CALDWELL, NJ — In an ongoing lawsuit between Caldwell Lt. Michael Geary and the Borough of Caldwell, which recommended a suspension of 36 hours for insubordination and conduct unbecoming of a superior officer, Lt. Geary was found guilty of these charges on Tuesday by Hearing Officer Raymond Hayducka.

In August 2016, Caldwell Chief of Police James Bongiorno and Detective Sgt. Brad Palatucci served paperwork related to an ongoing internal affairs investigation to Geary, which resulted in a failed “fitness for duty” exam. When ordered to surrender his department-issued badge, identification and key fob, Geary said “no” and told Bongiorno that if he wanted these items, he would have to retrieve them himself—resulting in the insubordination charge.

The departmental charges with the recommended penalty of 36 hours were served to Lt. Geary on Jan. 12, 2017. At the time, Geary stated that he believed these charges were served in retaliation for his filing an official notice of intent to sue both the chief and the borough in August 2016 for discrimination among other wrongful acts. (See story HERE.)

Sign Up for E-News

Following the decision announced by Hayducka, who is also the Chief of Police in South Brunswick, Geary said he would move forward with the civil lawsuit.

“We fully expected that another Chief of Police, hired and paid by the town who brought the absurd charge against me, would rule the way he did,” said Geary. “The sworn evidence adduced at the hearing was apparently irrelevant to him.”

Geary said his intention is now to appeal the decision to the Superior Court, where he believes he will “more than likely be fully exonerated.”

“Simultaneously, we will file my civil lawsuit,” he said. “It’s game on now.”

Based on Tuesday’s decision, Geary’s attorney, Patrick Toscano, said there is good cause to believe that Hayducka is a member of the same organization that Bongiorno belongs to—The New Jersey State Association of Chiefs of Police (NJSACOP).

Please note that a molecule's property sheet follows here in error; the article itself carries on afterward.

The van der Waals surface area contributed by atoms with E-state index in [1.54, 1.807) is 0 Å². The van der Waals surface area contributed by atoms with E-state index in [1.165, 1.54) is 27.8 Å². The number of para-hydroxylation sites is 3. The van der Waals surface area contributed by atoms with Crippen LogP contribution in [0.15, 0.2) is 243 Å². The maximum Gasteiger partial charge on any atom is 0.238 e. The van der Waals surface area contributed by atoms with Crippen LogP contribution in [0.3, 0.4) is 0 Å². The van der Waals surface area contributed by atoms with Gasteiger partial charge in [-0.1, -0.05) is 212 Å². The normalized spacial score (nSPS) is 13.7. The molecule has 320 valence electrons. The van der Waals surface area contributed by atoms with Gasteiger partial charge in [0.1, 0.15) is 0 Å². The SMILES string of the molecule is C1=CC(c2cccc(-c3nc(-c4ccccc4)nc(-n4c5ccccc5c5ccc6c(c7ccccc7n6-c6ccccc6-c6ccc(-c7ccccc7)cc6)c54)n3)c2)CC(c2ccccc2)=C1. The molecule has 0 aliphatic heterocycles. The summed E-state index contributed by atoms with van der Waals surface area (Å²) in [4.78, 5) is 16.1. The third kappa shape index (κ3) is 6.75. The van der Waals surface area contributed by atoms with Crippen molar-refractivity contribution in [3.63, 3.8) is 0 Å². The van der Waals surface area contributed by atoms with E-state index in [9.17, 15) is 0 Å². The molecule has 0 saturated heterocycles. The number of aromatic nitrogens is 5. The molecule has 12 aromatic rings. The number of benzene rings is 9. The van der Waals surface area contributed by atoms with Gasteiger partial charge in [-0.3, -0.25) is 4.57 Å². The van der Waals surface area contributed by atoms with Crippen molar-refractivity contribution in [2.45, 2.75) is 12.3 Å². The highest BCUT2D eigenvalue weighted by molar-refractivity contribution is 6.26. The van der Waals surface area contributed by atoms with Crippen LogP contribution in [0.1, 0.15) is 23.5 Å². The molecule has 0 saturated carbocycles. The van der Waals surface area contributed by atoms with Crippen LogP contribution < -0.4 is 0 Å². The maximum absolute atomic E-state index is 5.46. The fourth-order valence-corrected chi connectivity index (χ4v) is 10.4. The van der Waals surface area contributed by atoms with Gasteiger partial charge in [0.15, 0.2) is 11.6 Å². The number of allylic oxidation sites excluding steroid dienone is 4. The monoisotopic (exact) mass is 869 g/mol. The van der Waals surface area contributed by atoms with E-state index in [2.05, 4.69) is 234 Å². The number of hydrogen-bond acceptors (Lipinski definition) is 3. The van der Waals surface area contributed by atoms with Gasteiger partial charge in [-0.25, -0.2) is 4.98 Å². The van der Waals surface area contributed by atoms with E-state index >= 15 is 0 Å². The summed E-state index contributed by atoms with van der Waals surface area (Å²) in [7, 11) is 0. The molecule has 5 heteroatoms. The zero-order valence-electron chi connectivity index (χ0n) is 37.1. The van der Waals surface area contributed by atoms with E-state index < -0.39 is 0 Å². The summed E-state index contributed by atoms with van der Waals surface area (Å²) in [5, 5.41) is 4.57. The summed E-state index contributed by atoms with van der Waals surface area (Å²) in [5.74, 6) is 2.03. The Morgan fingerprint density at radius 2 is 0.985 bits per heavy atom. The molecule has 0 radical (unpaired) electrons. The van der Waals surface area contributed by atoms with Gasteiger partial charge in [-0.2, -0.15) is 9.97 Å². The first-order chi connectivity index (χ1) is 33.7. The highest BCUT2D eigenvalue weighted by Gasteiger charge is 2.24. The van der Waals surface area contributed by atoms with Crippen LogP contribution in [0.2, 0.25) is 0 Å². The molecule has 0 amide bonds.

“This was unknown prior to the decision/ruling in this Internal Affairs trial, and never revealed at any time by either the Hearing Officer or Mr. Bongiorno,” he said. “An email to the Hearing Officer in this regard has not been responded to. Moreover, Caldwell never advised Lt. Geary or our law firm of such.”

Toscano added that there is also valid reason to believe that Hayducka and Bongiorno have “known one another for years prior to the Hearing Officer’s hiring by Caldwell” and that this was never revealed to his law office.

“If we ascertain with 100-percent certainty that the above is in fact the case, it is beyond cavil to state that the Hearing Officer had a clear conflict/appearance of impropriety, and should have never accepted this assignment from Caldwell,” said Toscano. “Additionally, if Mr. Bongiorno was the person responsible for recommending the Hearing Officer in this case, we consider same to be reprehensible, and will deal with that issue in Lt. Geary’s soon-to-be-filed civil lawsuit.”

Hayducka’s final analysis of evidence and summary stated the following:

“A commanding officer with approximately 14 years of service should understand that a request or direct order must be followed. Ironically, Lt. Geary acknowledges in his testimony he must comply with the direction of the Chief of Police regardless if it is an order. He simply failed to do so. There was never an explanation or respectful request to turn the items over in a different manner. There was clear defiance and he demanded that they come to his vehicle to get the items. In my opinion, Lt. Geary was clearly insubordinate.”

Attempts to reach out to Bongiorno for comment have not yet been returned. Caldwell Mayor Ann Dassing also declined to comment.